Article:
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Carved terra cotta bricks from the former Lydia Hotel, built during the Pan-American Exposition. A leaded glass transom window. A marble fireplace mantel. Piles of window shutters, wooden doors and doorknobs made of copper, wood, enamel and glass.

They line the walls of a temporary storage space on Main Street, architectural treasures that less than a dozen active volunteers have saved from old buildings slated for demolition.

Since late June, the dedicated, nonprofit group has worked with the city to identify historic properties on the city's demolition list in order to save what they can before the wrecking ball comes. And for a few hours Saturday, the group will hold an open house to show the public what it has gathered.

Decorative iron floor vents, carved wooden roof brackets, a 1932 claw-foot tub, wrought-iron fencing, wooden pillars, cast-iron sinks. The list goes on.

Though none of the finds will be available for sale Saturday, organizers say they plan to eventually sell the items to area preservationists and homeowners at below-market costs to keep the items in the community. In the meantime, they're continuing to expand their inventory.

"The reason for the open house is to whet people's appetites and gather more volunteers," said David Granville, one of the key organizers of the group.

Saturday's open house will be held from 10 a.m. to noon at 725 Main St. in the Theater District between Main and Goodell streets.

Visitors can drop off and donate any unneeded or unwanted architecturally significant items they might own and donate money to support the group, though neither is necessary to visit, Granville said. Anyone interested in volunteering is also urged to sign up.

Launched earlier this year, the salvage group has gathered after work on a weekly basis throughout the summer and early fall. Working with a list of addresses provided by the city, the volunteers hit as many houses as they can while the sunlight lasts and truck any salvaged items to their temporary storage area.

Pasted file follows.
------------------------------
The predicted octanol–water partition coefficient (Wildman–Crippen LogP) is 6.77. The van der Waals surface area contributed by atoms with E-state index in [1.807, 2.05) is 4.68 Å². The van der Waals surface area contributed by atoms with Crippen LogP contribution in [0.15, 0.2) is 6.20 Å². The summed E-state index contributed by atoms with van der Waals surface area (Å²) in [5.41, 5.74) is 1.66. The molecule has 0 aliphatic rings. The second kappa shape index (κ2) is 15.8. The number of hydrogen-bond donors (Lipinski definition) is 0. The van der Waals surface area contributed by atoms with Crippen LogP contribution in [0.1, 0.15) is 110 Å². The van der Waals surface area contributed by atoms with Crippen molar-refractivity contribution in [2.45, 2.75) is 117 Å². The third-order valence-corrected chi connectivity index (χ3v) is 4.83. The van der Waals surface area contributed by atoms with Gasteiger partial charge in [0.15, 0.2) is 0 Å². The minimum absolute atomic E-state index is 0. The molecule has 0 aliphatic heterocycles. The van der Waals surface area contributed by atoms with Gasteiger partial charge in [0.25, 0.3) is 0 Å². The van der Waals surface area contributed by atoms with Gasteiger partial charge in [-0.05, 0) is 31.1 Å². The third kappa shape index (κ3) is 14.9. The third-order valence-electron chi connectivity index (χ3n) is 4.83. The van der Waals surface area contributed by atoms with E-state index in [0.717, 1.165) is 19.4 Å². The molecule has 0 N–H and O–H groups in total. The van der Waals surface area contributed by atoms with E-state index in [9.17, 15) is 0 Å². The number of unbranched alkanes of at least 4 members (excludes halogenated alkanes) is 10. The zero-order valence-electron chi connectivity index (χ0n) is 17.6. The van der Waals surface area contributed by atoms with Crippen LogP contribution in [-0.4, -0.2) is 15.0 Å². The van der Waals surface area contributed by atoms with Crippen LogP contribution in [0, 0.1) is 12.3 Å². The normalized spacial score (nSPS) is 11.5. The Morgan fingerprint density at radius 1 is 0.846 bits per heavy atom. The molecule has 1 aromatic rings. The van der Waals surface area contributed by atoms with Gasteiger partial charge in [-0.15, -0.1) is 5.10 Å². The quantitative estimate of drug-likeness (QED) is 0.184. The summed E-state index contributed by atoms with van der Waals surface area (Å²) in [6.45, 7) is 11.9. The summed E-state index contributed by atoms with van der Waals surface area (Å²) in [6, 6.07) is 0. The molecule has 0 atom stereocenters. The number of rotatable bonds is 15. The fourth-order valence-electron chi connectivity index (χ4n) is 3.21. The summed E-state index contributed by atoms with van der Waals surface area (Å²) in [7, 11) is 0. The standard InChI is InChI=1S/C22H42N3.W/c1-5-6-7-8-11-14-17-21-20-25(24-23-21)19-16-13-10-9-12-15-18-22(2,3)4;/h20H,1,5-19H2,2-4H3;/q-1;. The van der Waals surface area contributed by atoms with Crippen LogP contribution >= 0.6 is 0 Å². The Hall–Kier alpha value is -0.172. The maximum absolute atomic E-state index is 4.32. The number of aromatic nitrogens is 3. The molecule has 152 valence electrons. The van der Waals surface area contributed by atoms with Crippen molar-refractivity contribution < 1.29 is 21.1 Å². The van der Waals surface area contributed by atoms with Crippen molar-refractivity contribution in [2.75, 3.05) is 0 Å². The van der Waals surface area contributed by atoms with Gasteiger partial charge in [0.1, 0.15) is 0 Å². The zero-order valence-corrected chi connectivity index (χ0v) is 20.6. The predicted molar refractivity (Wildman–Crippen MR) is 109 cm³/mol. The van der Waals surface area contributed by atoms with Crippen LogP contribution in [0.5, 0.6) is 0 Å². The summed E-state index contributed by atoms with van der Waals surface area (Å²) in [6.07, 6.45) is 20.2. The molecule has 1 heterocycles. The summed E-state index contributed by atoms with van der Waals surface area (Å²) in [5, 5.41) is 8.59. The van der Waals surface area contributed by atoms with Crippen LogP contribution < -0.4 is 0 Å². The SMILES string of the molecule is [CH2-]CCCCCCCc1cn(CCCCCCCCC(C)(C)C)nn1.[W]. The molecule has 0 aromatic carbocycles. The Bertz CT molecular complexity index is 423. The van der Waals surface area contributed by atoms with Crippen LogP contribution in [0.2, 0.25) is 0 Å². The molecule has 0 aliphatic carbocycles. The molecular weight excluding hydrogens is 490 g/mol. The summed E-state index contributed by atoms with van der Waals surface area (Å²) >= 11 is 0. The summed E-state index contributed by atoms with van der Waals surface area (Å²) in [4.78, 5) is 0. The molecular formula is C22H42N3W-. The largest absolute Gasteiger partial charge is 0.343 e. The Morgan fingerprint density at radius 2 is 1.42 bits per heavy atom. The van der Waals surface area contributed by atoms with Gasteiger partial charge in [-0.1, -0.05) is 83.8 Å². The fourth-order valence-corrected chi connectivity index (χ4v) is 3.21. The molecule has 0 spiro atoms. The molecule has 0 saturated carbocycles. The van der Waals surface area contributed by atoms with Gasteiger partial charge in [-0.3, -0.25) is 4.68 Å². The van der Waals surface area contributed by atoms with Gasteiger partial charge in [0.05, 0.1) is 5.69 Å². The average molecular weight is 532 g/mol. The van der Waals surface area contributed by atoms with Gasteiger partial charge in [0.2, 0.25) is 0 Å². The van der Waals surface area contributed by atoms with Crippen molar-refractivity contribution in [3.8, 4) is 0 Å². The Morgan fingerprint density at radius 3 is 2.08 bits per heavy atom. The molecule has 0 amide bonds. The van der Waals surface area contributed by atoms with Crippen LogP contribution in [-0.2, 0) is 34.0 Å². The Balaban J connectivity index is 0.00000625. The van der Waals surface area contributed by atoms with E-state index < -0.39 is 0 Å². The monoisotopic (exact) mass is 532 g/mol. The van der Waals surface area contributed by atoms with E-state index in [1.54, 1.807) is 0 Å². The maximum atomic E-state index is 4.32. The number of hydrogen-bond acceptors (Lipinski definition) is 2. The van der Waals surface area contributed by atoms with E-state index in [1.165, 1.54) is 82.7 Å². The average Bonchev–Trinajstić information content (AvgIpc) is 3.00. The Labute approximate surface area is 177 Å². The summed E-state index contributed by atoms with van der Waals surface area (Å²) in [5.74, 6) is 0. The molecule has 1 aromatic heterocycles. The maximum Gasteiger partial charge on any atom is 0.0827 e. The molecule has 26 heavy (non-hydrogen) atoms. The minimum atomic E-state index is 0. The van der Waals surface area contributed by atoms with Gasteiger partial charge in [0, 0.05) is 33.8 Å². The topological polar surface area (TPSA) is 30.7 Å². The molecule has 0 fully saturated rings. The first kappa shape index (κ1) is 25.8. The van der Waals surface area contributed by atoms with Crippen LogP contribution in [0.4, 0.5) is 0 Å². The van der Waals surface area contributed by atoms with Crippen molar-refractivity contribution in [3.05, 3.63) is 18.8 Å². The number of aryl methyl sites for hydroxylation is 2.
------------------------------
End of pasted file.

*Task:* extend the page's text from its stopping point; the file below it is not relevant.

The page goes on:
Organizers stress that they are not advocating razing historic properties, but in saving as much as they can from a building already facing demolition.

Though the group has salvaged items from 30 properties on the West and East sides, several volunteers said they were disappointed to discover that many of these properties had already fallen victim to architectural thieves.

Even then, volunteers managed to find some amazing gems, including a pair of 8-foot, 21-panel windows that were sitting in the basement of an East Side home. The excitement of saving a rare piece of architectural history makes the job worth it, they said.

"You'll hear a shriek from one room and everyone goes running in," said volunteer Chris Voltz.

All the items salvaged at each address are being photographed and archived for historic purposes, Voltz said.

Robert Sienkiewicz, director of the Mayor's Task Force on Housing, said that next year the city will hand the group property addresses as soon as they are placed on the city's demolition list to give the group more of a chance to beat thieves to the goods. The homes will not be physically marked or spray-painted by the city until after the volunteer group gains access to the building.

Unfortunately, Sienkiewicz will no longer be able to ensure that the properties referred to the salvage group contain an inventory of valuable items. Sienkiewicz is being laid off from his job with City Hall. His last day was today.

He will, however, stay in contact with his co-workers and expects to continue coordinating efforts between the city and the salvage organization, he said.


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